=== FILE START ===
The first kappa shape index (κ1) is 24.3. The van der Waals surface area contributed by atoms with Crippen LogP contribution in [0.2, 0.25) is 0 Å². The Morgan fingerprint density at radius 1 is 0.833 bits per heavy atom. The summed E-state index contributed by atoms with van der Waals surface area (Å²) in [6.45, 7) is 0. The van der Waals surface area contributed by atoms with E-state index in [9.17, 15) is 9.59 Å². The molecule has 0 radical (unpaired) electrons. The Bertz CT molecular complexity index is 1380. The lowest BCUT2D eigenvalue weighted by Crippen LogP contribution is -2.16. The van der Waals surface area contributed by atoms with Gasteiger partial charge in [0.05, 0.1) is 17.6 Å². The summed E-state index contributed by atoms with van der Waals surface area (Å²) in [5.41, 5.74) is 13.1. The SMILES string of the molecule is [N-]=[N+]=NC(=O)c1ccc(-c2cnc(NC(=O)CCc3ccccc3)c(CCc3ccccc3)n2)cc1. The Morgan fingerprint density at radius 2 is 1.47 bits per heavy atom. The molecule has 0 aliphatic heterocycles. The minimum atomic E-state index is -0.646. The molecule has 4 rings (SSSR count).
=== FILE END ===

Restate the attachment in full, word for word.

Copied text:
The first kappa shape index (κ1) is 24.3. The van der Waals surface area contributed by atoms with Crippen LogP contribution in [0.2, 0.25) is 0 Å². The Morgan fingerprint density at radius 1 is 0.833 bits per heavy atom. The summed E-state index contributed by atoms with van der Waals surface area (Å²) in [6.45, 7) is 0. The van der Waals surface area contributed by atoms with E-state index in [9.17, 15) is 9.59 Å². The molecule has 0 radical (unpaired) electrons. The Bertz CT molecular complexity index is 1380. The lowest BCUT2D eigenvalue weighted by Crippen LogP contribution is -2.16. The van der Waals surface area contributed by atoms with Gasteiger partial charge in [0.05, 0.1) is 17.6 Å². The summed E-state index contributed by atoms with van der Waals surface area (Å²) in [5.41, 5.74) is 13.1. The SMILES string of the molecule is [N-]=[N+]=NC(=O)c1ccc(-c2cnc(NC(=O)CCc3ccccc3)c(CCc3ccccc3)n2)cc1. The Morgan fingerprint density at radius 2 is 1.47 bits per heavy atom. The molecule has 0 aliphatic heterocycles. The minimum atomic E-state index is -0.646. The molecule has 4 rings (SSSR count).